Those categories are an important component in keeping the experience simple: Cloth only tags your outfits with the categories Hot, Warm, Chilly, Freezing, Rain and Snow (rather than 45 degrees and sunny or 65 degrees and cloudy). These categories are automated and standardized, as Cloth pulls the temperature from Wunderground, meaning that 75 will always be warm; you can’t screw your system up by mislabeling. It’s a pretty neat idea translated into what the company calls “glanceable information”–a personalized approach to Swackett, if you’ve heard of that clothing forecast app–but it could go so much further than it does.
Also somewhat oddly, the system doesn’t prevent you from reinforcing your own (potentially poor) outfit choices. If you wear a sweater when it’s “hot,” the sweater will be automatically tagged as hot-weather apparel. You can go back in later and retag your outfit with a different suitable temperature, manually, but maybe a “was your outfit too warm, cold or just right?” poll at the end of the day would idiot-proof the process. It would even be interesting to add regional tagging into the mix. So rather than going outside to see what people wore, you could go to Cloth’s feed and know what people are wearing around you from your phone alone. And you could know if they thought their choice was too warm, cold or just right, too.
Both iOS and Android have weather widgets built right in, but weather apps have carved out a huge chunk of the app market all the same. So what’s missing in core weather apps? Detailed forecasts? Probably. But what about something a touch more visceral?
Brisk, by TwoSolid, is an iPhone app with simple style. On one hand, it’s a no-frills experience. The weather is conveyed in temperature and icon–the classic cloud with a thunderbolt idea we see everywhere. There’s no hour-by-hour projection. There’s no weather map. You can flick right to see tomorrow’s weather, flick down to change your location, or flick up to tweak the settings. That’s pretty much it.
But on the other hand, Brisk cuts through the excess to focus on the core, answering the question “what is the weather like at this very moment?” “I was just tired of weather apps where you need to read the temperature or see overwhelming graphics plus do additional actions to figure out what is happening to the weather,” designer Eddie Lobanovskiy tells Co.Design. “Brisk let’s you figure out what the weather feels like right now by using appropriate color tone.”
Brisk’s UI features a warm-to-cool color gradient that’s more than just pretty. If it’s warm outside, the temperature appears in the warm part of the image (and the screen becomes more orange). If it’s cold outside, the temperature drops to the cool part of the image (and the screen becomes more blue). Oddly enough, though, these colors can be remapped. So if your interpretation of warm is different than everyone else’s, then you can enjoy blue 80-degree days. I can’t help but feel this is a bit too accommodating to the hypothetical consumer. There’s a reason that we call orange a “warm” color–it’s the color of fire and the sun–while “cool” blues are naturally tied to water and frost. That phenomenon isn’t something that TwoSolid should feel the need to offer options around; it drives the entire value of their app’s perspective.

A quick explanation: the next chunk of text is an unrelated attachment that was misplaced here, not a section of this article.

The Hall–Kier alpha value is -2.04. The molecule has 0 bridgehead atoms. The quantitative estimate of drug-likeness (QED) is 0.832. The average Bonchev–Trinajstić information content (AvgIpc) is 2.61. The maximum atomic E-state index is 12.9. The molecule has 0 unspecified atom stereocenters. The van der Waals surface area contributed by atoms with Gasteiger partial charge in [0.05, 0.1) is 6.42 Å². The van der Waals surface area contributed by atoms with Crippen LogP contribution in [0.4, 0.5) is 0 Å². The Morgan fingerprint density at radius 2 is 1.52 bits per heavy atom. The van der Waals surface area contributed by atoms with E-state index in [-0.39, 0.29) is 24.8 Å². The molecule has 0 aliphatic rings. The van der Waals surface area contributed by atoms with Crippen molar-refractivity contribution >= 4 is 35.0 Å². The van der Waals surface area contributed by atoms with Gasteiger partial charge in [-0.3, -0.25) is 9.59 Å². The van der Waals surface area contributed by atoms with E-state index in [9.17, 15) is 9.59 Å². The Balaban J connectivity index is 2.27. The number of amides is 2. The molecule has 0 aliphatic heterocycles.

All the same, Brisk seems worth checking out when it’s available in the coming weeks. You can sign up on their page if you’d like to be notified of its release.
As fun as an iPad piano can be for a few minutes, it’s never a satisfying experience long term. And why would it be? The piano wasn’t constructed for a touch screen; it was constructed for a piano. So if we can’t bang on a piano’s keys, how should we make melodies? MIDI Writer is an iPhone app ($1) that translates every keyboard press you make into music. The alphabetical keyboard that you already use for texting, Facebook, and emailing becomes a platform for audio composition.
“You can map any character (letter) to any MIDI sound,” explains the app’s creator, Masayuki Akamatsu. “It’s a simple rule-based process. The app converts a character you typed to a unicode, and then converts the unicode to MIDI note number and velocity.”
It’s not that crazy of an idea, if you really think about it. On a touch screen, buttons are buttons. Why not remap the functions of the iPhone’s most used buttons to do something else? Such a design lowers the barrier of entry for the user–there’s no new finger contortion to learn–and because buttons can always be remapped, there’s infinite possibility within the humdrum confines of QWERTY. “I’m fascinated with the idea that everything is a symbol and that can be transformed,” writes Akamatsu. It’s a High Art ideal with a very practical purpose: “Not only a professional musician, but also an ordinary person, can produce a unique phrase.”
Akamatsu’s goal is that we “play different,” using MIDI Writer to not just type music on our virtual keyboards, but create notes from every type of text input Apple permits, from hand-drawn kanji to peripherals that dock. For such a simple riff on typing, it sure has a lot of flexibility.
If you’d like to try MIDI Writer, it’s a buck in the app store. Just keep in mind, it won’t create music all on its own; you’ll need another app to provide the actual tones that MIDI Writer references. Without it, you’ll be type-jamming in silence.